How Sophia Bush Is Helping Lead the Resistance to Brett Kavanaugh

The 'One Tree Hill' star has become a major player in the movement.

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In the 18 months since Donald Trump was elected president, a handful of Hollywood actors have taken on part-time roles as political activists. Among them is former One Tree Hill star Sophia Bush, who can currently be found fighting the confirmation of Brett Kavanaugh tooth and nail—protesting, petitioning, tweeting, and passionately siding with Dr. Christine Blasey Ford, who has accused Kavanaugh of sexual assault in the '80s. (Bush has even been mocked by Breitbart, which is how you know you've made it in 2018. I'm not going to link to that.)

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A lifelong activist, Bush has emerged as a major player in the resistance movement. She's a founding member of TIME's UP, delivered a speech at the Women's March this year, partnered with The Outrage to create a clothing line that benefits causes like Planned Parenthood and the ACLU, and tweets almost constantly about Trump and the (many) people his administration marginalizes, to the point that she's gotten death threats over it. So it should come as no surprise that Bush is vehemently against the confirmation of Kavanaugh to the Supreme Court, which looks like an increasingly likely prospect this weekend.

"To everyone saying “why did they wait? The timing feels suspect,” etc...Just remember Bill Cosby," Bush wrote on Twitter on the eve of Dr. Ford's testimony. "No one wanted to believe it about him. It was true. And he’s going to prison. I’d wager more women victimized by Kavanaugh will vome [sic] forward. Women feel safety in numbers." (Indeed, two more women have accused Kavanaugh of assault since Dr. Ford stepped forward—claims Kavanaugh denies.)

Like other stars with huge fan bases independent of politics—Bush, of course, starred as the sharp, fierce Brooke Davis in the CW's One Tree Hill, a character often described as an OG feminist—Bush actively encourages her social-media following to practice activism in their own lives, from registering to vote to showing up to support women. "I'm a social liberal," she told Refinery29 in December. "I believe in equality for all...I believe we should smash the patriarchy and systemic racism and actually make healthcare more easily accessible than weaponry."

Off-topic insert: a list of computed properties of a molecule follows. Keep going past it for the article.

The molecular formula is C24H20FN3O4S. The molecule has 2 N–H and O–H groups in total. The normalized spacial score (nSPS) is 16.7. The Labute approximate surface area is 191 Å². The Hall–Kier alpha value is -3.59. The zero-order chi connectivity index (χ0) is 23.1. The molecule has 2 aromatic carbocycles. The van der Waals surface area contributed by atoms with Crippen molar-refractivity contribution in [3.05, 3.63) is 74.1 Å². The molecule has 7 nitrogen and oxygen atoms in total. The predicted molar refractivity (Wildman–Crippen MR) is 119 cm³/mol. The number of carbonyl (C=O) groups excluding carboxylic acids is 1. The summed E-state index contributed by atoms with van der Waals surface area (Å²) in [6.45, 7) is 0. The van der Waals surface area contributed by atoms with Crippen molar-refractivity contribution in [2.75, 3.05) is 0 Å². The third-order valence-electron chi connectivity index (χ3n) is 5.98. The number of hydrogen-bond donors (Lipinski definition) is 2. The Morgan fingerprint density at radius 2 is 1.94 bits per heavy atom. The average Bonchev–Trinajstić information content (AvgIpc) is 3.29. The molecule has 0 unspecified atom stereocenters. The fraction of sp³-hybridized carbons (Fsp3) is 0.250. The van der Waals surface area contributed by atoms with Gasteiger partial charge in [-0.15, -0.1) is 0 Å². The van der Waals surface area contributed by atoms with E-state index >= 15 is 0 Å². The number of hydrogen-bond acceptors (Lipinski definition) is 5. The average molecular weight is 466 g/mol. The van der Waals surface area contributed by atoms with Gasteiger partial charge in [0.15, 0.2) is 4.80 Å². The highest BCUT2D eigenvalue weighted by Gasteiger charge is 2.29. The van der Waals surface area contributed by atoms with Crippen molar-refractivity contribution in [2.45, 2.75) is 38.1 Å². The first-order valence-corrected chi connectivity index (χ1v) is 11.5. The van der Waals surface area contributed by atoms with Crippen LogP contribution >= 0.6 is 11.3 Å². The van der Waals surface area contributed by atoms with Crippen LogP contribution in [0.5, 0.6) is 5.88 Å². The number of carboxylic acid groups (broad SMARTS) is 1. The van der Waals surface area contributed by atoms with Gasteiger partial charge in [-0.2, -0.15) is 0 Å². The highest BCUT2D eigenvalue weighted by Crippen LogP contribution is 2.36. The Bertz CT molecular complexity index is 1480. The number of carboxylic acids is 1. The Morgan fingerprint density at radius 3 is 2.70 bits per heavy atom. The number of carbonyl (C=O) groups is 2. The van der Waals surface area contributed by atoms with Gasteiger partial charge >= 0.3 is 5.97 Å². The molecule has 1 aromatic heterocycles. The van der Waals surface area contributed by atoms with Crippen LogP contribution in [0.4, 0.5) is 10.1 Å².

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Central to Bush's belief system is her feminism, which she proudly went on the record about in 2014. “I don’t think there was ever a time where I wasn’t [a feminist]," she told Teen Vogue in 2016, just before she went out on the campaign trail with Hillary Clinton. In 2017, she quit the NBC drama Chicago PD, hinting that her departure was related to a negative atmosphere for Bush on set. She told Refinery29:

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"I couldn’t do that job anymore...[I told them that] if something really drastic doesn’t change, I’m leaving at the end of the year...I'm giving you 23 episodes' notice. There will be no conversation in which I was hysterical, emotional, in which I was being a quote "irrational female" or whatever you want to put on it. I’m literally sitting in front of you, like, cool as a cucumber."

Bush has also gone on the record about how being a woman on the set of One Tree Hill became unexpectedly devastating, joining the rest of the show's female cast to accuse creator Mark Schwahn of sexual harassment and emotional abuse. (Schwahn has not commented publicly on the claims.) "Why am I supposed to suffer and kill my own career because somebody else can’t keep their dick in their pants?" Bush later said in an interview with Sirius XM.

Now, in the run-up to the midterm elections, Bush is amping up her activism as much as her time allows: Even though she just scored a leading role in new show Surveillance, she tweets almost exclusively about politics and the "blue wave" she and other activists are pushing for in November.

To learn more about what the midterms are, why they matter, and how you can easily find a candidate that aligns with your values, click here.

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